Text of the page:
Hiram College

Rainy days and long hours of work rarely make for a dream vacation. But Hannah Brown ’13, wouldn’t have wanted to spend her spring break any other way.

She participated in Habitat for Humanity’s Collegiate Challenge earlier this month, where she and fifteen other Hiram students traveled to Lewisburg, W.Va., to help build a home for a family in need.

“These people are working so hard to get their lives back on track,” Brown said. “It’s an honor for them; it’s getting them what they deserve. For me, this was my dream vacation.”

Michael Corr, senior associate dean of students, along with Elizabeth Zollinger, associate professor of mathematics, advised the students.

Corr said a typical day consisted of getting to the worksite at 9 a.m. and working until about 4 p.m. The women on the trip helped build a house for a single mother of four, taking part in an all-women build, while the men helped build a wheelchair ramp for another home.

Though not as glamorous as the typical beach vacations, Corr said alternative spring breaks allow college students a chance to give back.

“Most of us have not had building experience,” he said. “It reminds folks that there’s nothing you can’t do. The bottom line is that there are a lot of folks out there in need. We are in a position to help; it just takes pushing ourselves.”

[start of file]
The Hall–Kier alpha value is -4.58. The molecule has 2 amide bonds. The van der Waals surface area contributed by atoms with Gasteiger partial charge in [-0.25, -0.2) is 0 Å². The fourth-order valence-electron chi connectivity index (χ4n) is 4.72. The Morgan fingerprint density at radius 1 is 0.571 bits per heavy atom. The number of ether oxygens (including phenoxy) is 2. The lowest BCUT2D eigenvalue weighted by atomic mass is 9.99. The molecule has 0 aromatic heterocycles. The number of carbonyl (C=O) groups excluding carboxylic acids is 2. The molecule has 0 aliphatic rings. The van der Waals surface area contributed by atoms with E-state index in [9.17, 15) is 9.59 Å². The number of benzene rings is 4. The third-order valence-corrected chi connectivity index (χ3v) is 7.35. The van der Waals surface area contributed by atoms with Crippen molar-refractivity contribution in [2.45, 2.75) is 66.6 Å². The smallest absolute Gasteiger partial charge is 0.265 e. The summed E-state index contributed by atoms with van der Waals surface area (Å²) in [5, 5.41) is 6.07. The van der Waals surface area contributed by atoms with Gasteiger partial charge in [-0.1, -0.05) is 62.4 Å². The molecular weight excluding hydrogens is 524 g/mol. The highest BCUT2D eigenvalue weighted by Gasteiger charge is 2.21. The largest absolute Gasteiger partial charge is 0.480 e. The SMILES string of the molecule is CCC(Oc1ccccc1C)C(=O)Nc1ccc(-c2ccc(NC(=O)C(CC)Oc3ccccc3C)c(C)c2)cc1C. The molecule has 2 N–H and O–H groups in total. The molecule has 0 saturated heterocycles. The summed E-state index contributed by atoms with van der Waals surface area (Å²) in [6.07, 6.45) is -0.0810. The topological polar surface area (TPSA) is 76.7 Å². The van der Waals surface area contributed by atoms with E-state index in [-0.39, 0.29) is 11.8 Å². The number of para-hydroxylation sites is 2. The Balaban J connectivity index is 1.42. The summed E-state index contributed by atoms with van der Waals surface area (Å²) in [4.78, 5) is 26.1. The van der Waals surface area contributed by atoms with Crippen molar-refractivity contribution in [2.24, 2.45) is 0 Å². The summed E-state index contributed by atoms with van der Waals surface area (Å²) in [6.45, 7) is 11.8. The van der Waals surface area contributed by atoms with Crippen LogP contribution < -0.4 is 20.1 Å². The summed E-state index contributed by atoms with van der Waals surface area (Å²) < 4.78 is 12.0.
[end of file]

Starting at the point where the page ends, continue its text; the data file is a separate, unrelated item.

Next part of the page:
For TJ Gerrett ’12, this was her first time attempting any type of construction work, but she was able to successfully help finish the home’s interior wall and put trusses on the roof.

“I knew nothing about construction or building,” she said. “I (had) never used a hammer. They were very good at explaining things.”

The group persevered each day, Monday through Friday, through conditions that a Habitat leader called some of the harshest weather volunteers have ever worked through.

But on the last day of the trip, the women got a chance to meet the family who would soon live in the house they helped build. This, Brown said, gave her a true sense of pride, as she got a chance to play with the four kids and hold them in her lap.

“Watching them and holding them makes it so real that they get to be in this house we just built,” she said.

Gerrett shared the same feelings, adding that “it felt like we actually did something for someone.”

The family will move into the home by the end of April.

The Habitat for Humanity Collegiate Challenge is a year-round alternative break program, where groups of students over the age of 16 take trips to a specific site to contribute work on home construction projects for the less-fortunate. As groups come and go, they pick up where the previous group left off. Hiram College has been participating in this program for nearly two decades.